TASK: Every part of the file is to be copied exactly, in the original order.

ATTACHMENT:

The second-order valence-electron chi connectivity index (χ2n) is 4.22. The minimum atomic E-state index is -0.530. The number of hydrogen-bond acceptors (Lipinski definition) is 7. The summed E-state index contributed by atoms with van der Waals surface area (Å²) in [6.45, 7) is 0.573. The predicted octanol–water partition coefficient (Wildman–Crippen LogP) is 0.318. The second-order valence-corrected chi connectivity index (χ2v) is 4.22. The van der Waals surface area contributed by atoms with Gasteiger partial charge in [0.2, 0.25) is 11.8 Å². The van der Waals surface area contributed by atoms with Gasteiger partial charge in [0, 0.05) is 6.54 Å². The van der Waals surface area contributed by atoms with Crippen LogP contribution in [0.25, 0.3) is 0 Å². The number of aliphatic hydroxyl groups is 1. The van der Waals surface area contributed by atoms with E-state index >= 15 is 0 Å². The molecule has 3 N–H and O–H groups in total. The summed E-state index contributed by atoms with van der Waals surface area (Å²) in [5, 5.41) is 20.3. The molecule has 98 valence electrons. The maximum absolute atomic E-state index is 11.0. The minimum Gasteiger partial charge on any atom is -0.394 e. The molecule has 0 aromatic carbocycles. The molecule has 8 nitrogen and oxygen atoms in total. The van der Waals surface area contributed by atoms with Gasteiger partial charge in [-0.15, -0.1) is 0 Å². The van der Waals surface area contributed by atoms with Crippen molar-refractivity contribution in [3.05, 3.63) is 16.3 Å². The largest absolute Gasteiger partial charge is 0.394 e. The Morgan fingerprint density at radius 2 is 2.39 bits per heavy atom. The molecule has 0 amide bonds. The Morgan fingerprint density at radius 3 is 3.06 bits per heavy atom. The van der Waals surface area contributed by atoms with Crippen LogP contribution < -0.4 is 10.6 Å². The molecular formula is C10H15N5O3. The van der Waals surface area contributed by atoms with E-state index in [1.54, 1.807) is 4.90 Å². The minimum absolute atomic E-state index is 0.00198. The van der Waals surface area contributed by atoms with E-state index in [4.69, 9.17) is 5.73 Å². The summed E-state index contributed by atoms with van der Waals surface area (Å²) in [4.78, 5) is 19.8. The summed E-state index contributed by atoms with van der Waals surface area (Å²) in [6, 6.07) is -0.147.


The second-order valence-electron chi connectivity index (χ2n) is 4.22. The minimum atomic E-state index is -0.530. The number of hydrogen-bond acceptors (Lipinski definition) is 7. The summed E-state index contributed by atoms with van der Waals surface area (Å²) in [6.45, 7) is 0.573. The predicted octanol–water partition coefficient (Wildman–Crippen LogP) is 0.318. The second-order valence-corrected chi connectivity index (χ2v) is 4.22. The van der Waals surface area contributed by atoms with Gasteiger partial charge in [0.2, 0.25) is 11.8 Å². The van der Waals surface area contributed by atoms with Gasteiger partial charge in [0, 0.05) is 6.54 Å². The van der Waals surface area contributed by atoms with Crippen LogP contribution in [0.25, 0.3) is 0 Å². The number of aliphatic hydroxyl groups is 1. The van der Waals surface area contributed by atoms with E-state index >= 15 is 0 Å². The molecule has 3 N–H and O–H groups in total. The summed E-state index contributed by atoms with van der Waals surface area (Å²) in [5, 5.41) is 20.3. The molecule has 98 valence electrons. The maximum absolute atomic E-state index is 11.0. The minimum Gasteiger partial charge on any atom is -0.394 e. The molecule has 0 aromatic carbocycles. The molecule has 8 nitrogen and oxygen atoms in total. The van der Waals surface area contributed by atoms with Gasteiger partial charge in [-0.15, -0.1) is 0 Å². The van der Waals surface area contributed by atoms with Crippen molar-refractivity contribution in [3.05, 3.63) is 16.3 Å². The largest absolute Gasteiger partial charge is 0.394 e. The Morgan fingerprint density at radius 2 is 2.39 bits per heavy atom. The molecule has 0 amide bonds. The Morgan fingerprint density at radius 3 is 3.06 bits per heavy atom. The van der Waals surface area contributed by atoms with Crippen LogP contribution < -0.4 is 10.6 Å². The molecular formula is C10H15N5O3. The van der Waals surface area contributed by atoms with E-state index in [1.54, 1.807) is 4.90 Å². The minimum absolute atomic E-state index is 0.00198. The van der Waals surface area contributed by atoms with E-state index in [4.69, 9.17) is 5.73 Å². The summed E-state index contributed by atoms with van der Waals surface area (Å²) in [4.78, 5) is 19.8. The summed E-state index contributed by atoms with van der Waals surface area (Å²) in [6, 6.07) is -0.147.